Adidas has filed a lawsuit against Thom Browne, an American luxury fashion house, for trademark infringement. The former has claimed that Browne’s use of parallel stripes violates its trademarked three-stripe branding.
According to reports, Adidas filed a lawsuit against Browne in June 2021, claiming that the latter’s four-stripe designs are confusingly similar to the company’s three-stripe mark and violate the company’s trademark.
It argued that, despite Thom Browne’s knowledge of its rights in the famous three-stripe mark, the fashion house’s product offerings have expanded far beyond its formal wear and business attire speciality.
It was claimed that Browne is now selling athletic-style apparel and footwear with two, three, or four parallel stripes that are confusingly similar to Adidas’ three-stripe mark.
Adidas also claimed that Browne was profiting from the logo’s similarity and gaining the widespread fame, tremendous public recognition, and extremely valuable goodwill that Adidas has built through millions of dollars of promotional marketing.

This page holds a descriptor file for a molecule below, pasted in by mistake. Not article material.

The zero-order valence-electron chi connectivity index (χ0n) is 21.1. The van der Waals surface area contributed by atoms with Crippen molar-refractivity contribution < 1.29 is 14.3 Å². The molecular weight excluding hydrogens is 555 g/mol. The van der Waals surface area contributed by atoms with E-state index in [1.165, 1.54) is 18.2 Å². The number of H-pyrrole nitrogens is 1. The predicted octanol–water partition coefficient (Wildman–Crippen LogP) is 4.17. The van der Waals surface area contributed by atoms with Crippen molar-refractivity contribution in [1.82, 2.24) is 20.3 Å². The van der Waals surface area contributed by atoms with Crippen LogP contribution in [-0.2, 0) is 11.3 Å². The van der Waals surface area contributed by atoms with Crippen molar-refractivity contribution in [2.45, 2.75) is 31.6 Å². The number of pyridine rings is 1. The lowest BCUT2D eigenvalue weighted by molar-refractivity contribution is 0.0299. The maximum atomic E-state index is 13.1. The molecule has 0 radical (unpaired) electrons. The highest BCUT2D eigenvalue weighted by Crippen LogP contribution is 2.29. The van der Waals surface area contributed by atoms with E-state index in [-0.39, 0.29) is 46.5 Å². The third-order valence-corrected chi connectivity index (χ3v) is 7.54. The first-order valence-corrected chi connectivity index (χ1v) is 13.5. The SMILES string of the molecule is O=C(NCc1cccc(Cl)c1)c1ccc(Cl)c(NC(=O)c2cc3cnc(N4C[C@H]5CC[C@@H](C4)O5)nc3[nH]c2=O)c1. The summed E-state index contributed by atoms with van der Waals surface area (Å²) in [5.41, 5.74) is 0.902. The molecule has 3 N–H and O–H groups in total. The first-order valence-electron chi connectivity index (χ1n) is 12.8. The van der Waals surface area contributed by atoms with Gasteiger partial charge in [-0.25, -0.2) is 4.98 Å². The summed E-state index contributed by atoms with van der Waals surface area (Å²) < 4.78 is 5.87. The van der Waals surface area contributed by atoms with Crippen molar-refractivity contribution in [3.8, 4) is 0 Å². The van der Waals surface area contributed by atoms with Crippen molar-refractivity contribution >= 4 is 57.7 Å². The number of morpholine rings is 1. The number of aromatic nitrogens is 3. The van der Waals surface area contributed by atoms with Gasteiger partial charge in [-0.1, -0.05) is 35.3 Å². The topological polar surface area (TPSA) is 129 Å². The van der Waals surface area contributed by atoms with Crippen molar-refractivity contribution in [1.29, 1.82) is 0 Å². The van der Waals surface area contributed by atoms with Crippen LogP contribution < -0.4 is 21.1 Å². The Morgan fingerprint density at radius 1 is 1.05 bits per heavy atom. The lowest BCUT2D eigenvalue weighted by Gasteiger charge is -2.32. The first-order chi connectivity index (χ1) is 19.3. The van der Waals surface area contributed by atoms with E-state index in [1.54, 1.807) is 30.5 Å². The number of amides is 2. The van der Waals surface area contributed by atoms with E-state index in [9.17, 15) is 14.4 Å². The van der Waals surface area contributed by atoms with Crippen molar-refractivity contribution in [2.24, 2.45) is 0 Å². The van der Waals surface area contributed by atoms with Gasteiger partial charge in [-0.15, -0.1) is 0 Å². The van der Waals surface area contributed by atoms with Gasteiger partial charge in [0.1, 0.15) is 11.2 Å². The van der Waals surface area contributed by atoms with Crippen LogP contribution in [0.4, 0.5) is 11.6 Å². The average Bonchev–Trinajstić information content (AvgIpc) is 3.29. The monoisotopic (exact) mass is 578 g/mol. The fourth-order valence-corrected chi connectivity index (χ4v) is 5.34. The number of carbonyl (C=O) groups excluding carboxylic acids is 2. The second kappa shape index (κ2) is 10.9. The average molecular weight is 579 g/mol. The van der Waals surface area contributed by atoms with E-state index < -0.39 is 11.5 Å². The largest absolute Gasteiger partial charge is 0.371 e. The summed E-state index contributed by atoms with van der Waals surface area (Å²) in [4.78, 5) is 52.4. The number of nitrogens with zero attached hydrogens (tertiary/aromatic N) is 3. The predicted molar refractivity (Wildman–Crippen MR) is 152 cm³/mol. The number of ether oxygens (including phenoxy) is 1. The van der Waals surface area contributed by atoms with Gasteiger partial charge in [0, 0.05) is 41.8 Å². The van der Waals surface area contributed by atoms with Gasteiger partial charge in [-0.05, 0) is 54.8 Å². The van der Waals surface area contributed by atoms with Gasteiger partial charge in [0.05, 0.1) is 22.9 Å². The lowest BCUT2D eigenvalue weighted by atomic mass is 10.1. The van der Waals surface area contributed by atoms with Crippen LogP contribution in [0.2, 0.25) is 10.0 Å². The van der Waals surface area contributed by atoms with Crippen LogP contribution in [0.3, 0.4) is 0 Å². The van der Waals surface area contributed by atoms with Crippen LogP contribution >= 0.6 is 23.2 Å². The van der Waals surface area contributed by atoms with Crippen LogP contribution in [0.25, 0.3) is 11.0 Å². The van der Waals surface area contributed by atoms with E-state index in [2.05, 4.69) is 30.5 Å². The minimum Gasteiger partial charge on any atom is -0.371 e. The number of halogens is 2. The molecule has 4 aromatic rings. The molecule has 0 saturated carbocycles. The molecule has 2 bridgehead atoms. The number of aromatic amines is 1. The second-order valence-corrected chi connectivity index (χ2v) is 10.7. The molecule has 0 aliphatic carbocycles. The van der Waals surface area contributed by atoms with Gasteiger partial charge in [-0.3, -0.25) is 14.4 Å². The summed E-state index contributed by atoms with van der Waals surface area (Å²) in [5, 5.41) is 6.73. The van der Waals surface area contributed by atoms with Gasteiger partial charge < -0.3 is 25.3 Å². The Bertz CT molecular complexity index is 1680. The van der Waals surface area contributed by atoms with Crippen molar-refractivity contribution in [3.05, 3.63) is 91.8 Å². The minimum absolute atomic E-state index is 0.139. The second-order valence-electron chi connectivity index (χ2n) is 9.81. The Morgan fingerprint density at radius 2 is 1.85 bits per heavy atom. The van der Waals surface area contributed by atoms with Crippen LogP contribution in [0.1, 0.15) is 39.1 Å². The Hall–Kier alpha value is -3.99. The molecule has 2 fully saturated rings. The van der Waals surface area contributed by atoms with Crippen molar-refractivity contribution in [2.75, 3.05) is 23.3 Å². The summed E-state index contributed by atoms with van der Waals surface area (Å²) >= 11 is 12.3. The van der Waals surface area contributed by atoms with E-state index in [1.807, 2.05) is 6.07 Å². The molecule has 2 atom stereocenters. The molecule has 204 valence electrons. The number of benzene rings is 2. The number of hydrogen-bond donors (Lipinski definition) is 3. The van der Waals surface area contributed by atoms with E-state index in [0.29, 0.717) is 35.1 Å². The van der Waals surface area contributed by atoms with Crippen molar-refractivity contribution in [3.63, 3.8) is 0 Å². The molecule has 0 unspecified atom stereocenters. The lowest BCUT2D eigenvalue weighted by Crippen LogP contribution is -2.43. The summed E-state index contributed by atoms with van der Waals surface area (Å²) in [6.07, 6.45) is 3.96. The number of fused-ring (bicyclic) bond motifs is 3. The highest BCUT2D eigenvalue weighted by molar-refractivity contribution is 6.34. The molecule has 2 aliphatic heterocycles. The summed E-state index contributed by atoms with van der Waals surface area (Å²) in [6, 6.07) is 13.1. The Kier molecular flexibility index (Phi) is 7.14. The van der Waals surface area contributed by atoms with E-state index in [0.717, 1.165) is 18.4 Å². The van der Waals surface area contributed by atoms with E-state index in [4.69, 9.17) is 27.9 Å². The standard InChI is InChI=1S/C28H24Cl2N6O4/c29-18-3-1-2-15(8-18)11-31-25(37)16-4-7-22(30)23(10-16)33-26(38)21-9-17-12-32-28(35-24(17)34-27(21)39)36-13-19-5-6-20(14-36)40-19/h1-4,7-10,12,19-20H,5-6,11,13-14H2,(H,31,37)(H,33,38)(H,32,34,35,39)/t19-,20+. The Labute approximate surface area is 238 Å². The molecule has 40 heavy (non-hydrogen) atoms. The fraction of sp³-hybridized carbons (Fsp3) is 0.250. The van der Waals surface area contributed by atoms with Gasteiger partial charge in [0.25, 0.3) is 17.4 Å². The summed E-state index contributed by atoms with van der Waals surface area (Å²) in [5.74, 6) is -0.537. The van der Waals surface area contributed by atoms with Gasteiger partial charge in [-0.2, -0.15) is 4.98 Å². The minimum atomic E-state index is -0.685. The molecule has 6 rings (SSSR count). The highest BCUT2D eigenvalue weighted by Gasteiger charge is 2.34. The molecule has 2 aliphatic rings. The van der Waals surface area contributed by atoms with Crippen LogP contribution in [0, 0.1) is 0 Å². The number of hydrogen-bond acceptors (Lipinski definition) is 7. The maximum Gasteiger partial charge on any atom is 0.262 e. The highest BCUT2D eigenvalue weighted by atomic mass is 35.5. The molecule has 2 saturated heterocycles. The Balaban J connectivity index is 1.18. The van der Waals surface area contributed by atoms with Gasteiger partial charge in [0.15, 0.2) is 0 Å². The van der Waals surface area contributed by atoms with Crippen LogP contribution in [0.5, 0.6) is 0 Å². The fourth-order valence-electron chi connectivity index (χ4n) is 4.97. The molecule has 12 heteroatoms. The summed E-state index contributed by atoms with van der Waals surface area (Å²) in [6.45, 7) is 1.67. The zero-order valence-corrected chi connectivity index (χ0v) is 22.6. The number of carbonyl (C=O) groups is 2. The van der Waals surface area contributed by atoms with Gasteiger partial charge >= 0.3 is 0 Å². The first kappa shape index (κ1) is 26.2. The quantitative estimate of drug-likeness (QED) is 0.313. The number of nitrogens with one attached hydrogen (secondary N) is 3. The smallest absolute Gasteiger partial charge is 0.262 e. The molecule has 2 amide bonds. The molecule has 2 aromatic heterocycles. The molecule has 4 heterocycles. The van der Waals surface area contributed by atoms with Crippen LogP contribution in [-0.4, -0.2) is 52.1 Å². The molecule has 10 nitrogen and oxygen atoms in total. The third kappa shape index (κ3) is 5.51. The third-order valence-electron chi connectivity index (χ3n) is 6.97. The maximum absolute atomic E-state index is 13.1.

According to Women’s Wear Daily, Adidas’ attorney R Charles Henn Jr of Kilpatrick Townsend & Stockton LLP, Adidas is seeking USD 867,225 in damages for would-be licensing fees and an additional USD 7 million in profits from products with stripes.
According to CNN, lawyers for Thom Browne have argued that Adidas took an unreasonable amount of time to assert its claims.
As per, court documents, products bearing the Four-Bar Signature were first sold in 2009 and were displayed on activewear at the fashion brand’s flagship New York store beginning in 2010.
The sportswear behemoth claims it only became aware of the alleged infringement in early 2018, when Thom Browne applied to trademark the ‘Grosgrain Signature’ in Europe. Adidas’ lawyers contend that the company was under no obligation to monitor Thom Browne’s output and did not initially regard the label as a direct competitor.